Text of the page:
Finally there are two cups for the Affiliated Societies, the Hereford Centenary Cup for a display against a background on a table space 5 ft long and 4 ft wide, and the Franklin Dennison Memorial Cup for two bowls, one of floribundas, the other of hybrid teas. The first attracted some fine entries, the cup going to the Worcester Park Horticultural Society for a very professional-looking exhibit in which the various rose colours were well handled against a background of green and black drapes. ‘Zambra’, ‘Evelyn Fison’, ‘Orange Sensation’, ‘Masquerade’ and ‘Dorothy Wheatcroft’ made an exciting mixture of red, orange and yellow; ‘Daily Sketch’, ‘Ama’ and ‘Iceberg’ gave red and white, and the pale yellow and pink of ‘Peace’ was effectively used to intensify the vermilion of ‘Super Star’.

The bowl class was won by the East Kent Rose Society with very good blooms of’Princess’, ‘Grandpa Dickson’, ‘Red Lion’,’Anna Wheatcroft’ and ‘Korona’.


Upon the garden of my heart there grows

A radiant rose; nor fades the smell Of scented dew that all around you flows,

By day the petals gaily tell Of love that overflows; at dusk they close

With silent sighs into the shell Of sleep. So like this rose is your repose,

So moist your petalled eyes. How well Upon your tranquil face the moonshine glows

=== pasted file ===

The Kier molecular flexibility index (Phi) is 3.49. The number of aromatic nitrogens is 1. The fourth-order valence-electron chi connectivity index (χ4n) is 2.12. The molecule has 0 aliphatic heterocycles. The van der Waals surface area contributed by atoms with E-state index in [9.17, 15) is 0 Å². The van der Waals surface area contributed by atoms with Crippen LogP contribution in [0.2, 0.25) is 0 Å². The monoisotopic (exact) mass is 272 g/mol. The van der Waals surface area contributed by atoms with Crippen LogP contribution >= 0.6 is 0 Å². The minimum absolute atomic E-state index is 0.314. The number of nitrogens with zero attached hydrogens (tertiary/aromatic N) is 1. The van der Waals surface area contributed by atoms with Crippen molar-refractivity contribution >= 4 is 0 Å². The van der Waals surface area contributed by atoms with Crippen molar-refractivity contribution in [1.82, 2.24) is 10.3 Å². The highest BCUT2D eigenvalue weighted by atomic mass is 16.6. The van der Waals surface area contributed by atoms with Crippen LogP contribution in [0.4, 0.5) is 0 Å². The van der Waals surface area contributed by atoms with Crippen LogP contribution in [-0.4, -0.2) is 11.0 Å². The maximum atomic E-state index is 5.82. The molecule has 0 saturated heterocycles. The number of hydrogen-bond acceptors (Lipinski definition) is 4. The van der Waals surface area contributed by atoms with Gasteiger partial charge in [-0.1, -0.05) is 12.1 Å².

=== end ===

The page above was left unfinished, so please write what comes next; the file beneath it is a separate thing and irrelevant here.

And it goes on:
With mystic grace, and casts its spell Upon my cell of beating breath. Who knows

When God will transpose her to dwell In Heavens Garden dell? But when she goes

Nothing will quell my breath*s farewell Or stem the tears left by my rose.


Climbing Roses

I am very glad to have the chance of speaking about climbers, because they are plants that I am extremely fond of and I think, from the gardener’s point of view, there is no way in which you can spend a few shillings and get a longer and more generous reward. At the same time, although I do recognise and appreciate the advances that are being made in climbers, I think that in many respects we are still some way from what I would consider my ideal.

To me, a climber is a plant which must first of all satisfy the plantsman’s desire to have beauty of growth, attractive foliage and pleasant appearance as a plant. I seem to observe nowadays that there is a tendency to say, ‘Well, any old angular scraggy thing with no leaves at the bottom, as long as it’s got a few large flowers on it in the summer, and a few more in the autumn—can be described as an ever-blooming new miracle climber.’ I am dead against this.

Climbers really need selecting quite carefully according to the way that you choose to grow them. To my mind the most beautiful—those I really love myself —are the old-fashioned ones which I am for ever budding too many of at the nur- sery and getting ticked off by the foreman next spring when we still have about 250 ‘Felicite* et Perpe’tue’ left on our hands. But still, you are so fond of them that you do these silly things.